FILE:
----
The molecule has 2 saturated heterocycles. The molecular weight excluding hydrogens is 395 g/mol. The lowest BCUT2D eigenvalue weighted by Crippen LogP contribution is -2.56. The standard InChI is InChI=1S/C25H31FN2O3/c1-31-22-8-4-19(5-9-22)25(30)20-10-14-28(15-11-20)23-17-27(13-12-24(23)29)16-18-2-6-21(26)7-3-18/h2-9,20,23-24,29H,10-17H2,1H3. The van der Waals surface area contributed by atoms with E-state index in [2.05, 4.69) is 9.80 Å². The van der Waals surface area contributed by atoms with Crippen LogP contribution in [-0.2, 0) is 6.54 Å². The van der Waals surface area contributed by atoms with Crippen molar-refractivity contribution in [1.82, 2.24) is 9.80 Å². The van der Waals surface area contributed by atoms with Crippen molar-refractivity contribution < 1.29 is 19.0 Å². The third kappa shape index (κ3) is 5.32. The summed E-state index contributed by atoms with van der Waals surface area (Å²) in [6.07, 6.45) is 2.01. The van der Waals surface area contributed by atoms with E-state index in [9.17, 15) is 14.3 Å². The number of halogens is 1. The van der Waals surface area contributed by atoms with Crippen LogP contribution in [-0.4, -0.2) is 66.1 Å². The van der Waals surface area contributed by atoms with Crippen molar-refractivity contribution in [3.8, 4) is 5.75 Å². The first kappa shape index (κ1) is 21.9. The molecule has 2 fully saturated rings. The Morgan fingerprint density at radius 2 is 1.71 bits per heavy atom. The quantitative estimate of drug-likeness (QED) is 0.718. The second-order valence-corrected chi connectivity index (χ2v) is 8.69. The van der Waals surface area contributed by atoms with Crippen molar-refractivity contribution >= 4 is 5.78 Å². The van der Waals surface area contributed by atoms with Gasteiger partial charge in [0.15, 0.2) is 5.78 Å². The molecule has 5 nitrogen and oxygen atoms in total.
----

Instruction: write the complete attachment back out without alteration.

The molecule has 2 saturated heterocycles. The molecular weight excluding hydrogens is 395 g/mol. The lowest BCUT2D eigenvalue weighted by Crippen LogP contribution is -2.56. The standard InChI is InChI=1S/C25H31FN2O3/c1-31-22-8-4-19(5-9-22)25(30)20-10-14-28(15-11-20)23-17-27(13-12-24(23)29)16-18-2-6-21(26)7-3-18/h2-9,20,23-24,29H,10-17H2,1H3. The van der Waals surface area contributed by atoms with E-state index in [2.05, 4.69) is 9.80 Å². The van der Waals surface area contributed by atoms with Crippen LogP contribution in [-0.2, 0) is 6.54 Å². The van der Waals surface area contributed by atoms with Crippen molar-refractivity contribution in [1.82, 2.24) is 9.80 Å². The van der Waals surface area contributed by atoms with Crippen molar-refractivity contribution < 1.29 is 19.0 Å². The third kappa shape index (κ3) is 5.32. The summed E-state index contributed by atoms with van der Waals surface area (Å²) in [6.07, 6.45) is 2.01. The van der Waals surface area contributed by atoms with E-state index in [9.17, 15) is 14.3 Å². The number of halogens is 1. The van der Waals surface area contributed by atoms with Crippen LogP contribution in [-0.4, -0.2) is 66.1 Å². The van der Waals surface area contributed by atoms with Crippen molar-refractivity contribution in [3.8, 4) is 5.75 Å². The first kappa shape index (κ1) is 21.9. The molecule has 2 fully saturated rings. The Morgan fingerprint density at radius 2 is 1.71 bits per heavy atom. The quantitative estimate of drug-likeness (QED) is 0.718. The second-order valence-corrected chi connectivity index (χ2v) is 8.69. The van der Waals surface area contributed by atoms with Crippen molar-refractivity contribution >= 4 is 5.78 Å². The van der Waals surface area contributed by atoms with Gasteiger partial charge in [0.15, 0.2) is 5.78 Å². The molecule has 5 nitrogen and oxygen atoms in total.